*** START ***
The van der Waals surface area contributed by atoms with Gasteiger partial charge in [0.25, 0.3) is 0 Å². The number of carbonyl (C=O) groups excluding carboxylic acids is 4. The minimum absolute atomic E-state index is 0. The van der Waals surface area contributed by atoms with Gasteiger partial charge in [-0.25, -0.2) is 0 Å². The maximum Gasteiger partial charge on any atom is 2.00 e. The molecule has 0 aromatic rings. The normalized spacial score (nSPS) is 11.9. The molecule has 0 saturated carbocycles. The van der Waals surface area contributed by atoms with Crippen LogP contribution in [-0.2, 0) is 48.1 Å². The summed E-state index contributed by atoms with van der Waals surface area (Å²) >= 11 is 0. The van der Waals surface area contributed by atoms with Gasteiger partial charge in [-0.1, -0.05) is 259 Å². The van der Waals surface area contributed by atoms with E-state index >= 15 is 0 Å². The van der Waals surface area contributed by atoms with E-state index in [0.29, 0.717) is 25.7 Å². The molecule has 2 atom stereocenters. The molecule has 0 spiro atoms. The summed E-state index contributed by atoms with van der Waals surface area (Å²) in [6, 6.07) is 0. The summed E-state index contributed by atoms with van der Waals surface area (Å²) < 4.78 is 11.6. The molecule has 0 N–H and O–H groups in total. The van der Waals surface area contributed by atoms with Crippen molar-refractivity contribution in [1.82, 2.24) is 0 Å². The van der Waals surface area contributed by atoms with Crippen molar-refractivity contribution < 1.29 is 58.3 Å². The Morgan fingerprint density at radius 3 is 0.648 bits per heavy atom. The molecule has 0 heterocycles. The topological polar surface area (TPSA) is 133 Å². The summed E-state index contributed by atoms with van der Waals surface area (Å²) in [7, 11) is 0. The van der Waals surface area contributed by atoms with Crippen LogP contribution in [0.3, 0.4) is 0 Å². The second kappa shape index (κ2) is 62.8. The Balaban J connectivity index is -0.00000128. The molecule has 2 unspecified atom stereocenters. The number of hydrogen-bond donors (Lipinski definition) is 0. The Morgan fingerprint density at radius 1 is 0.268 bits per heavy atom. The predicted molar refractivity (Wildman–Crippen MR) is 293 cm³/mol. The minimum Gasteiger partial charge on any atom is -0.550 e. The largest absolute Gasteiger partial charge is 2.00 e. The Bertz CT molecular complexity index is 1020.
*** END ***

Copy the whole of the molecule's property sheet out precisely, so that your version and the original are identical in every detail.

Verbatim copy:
The van der Waals surface area contributed by atoms with Gasteiger partial charge in [0.25, 0.3) is 0 Å². The number of carbonyl (C=O) groups excluding carboxylic acids is 4. The minimum absolute atomic E-state index is 0. The van der Waals surface area contributed by atoms with Gasteiger partial charge in [-0.25, -0.2) is 0 Å². The maximum Gasteiger partial charge on any atom is 2.00 e. The molecule has 0 aromatic rings. The normalized spacial score (nSPS) is 11.9. The molecule has 0 saturated carbocycles. The van der Waals surface area contributed by atoms with Crippen LogP contribution in [-0.2, 0) is 48.1 Å². The summed E-state index contributed by atoms with van der Waals surface area (Å²) >= 11 is 0. The van der Waals surface area contributed by atoms with Gasteiger partial charge in [-0.1, -0.05) is 259 Å². The van der Waals surface area contributed by atoms with E-state index >= 15 is 0 Å². The van der Waals surface area contributed by atoms with E-state index in [0.29, 0.717) is 25.7 Å². The molecule has 2 atom stereocenters. The molecule has 0 spiro atoms. The summed E-state index contributed by atoms with van der Waals surface area (Å²) in [6, 6.07) is 0. The summed E-state index contributed by atoms with van der Waals surface area (Å²) < 4.78 is 11.6. The molecule has 0 N–H and O–H groups in total. The van der Waals surface area contributed by atoms with Crippen molar-refractivity contribution in [1.82, 2.24) is 0 Å². The van der Waals surface area contributed by atoms with Crippen molar-refractivity contribution < 1.29 is 58.3 Å². The Morgan fingerprint density at radius 3 is 0.648 bits per heavy atom. The molecule has 0 heterocycles. The topological polar surface area (TPSA) is 133 Å². The summed E-state index contributed by atoms with van der Waals surface area (Å²) in [7, 11) is 0. The van der Waals surface area contributed by atoms with Crippen LogP contribution in [0.3, 0.4) is 0 Å². The second kappa shape index (κ2) is 62.8. The Balaban J connectivity index is -0.00000128. The molecule has 2 unspecified atom stereocenters. The number of hydrogen-bond donors (Lipinski definition) is 0. The Morgan fingerprint density at radius 1 is 0.268 bits per heavy atom. The predicted molar refractivity (Wildman–Crippen MR) is 293 cm³/mol. The minimum Gasteiger partial charge on any atom is -0.550 e. The largest absolute Gasteiger partial charge is 2.00 e. The Bertz CT molecular complexity index is 1020.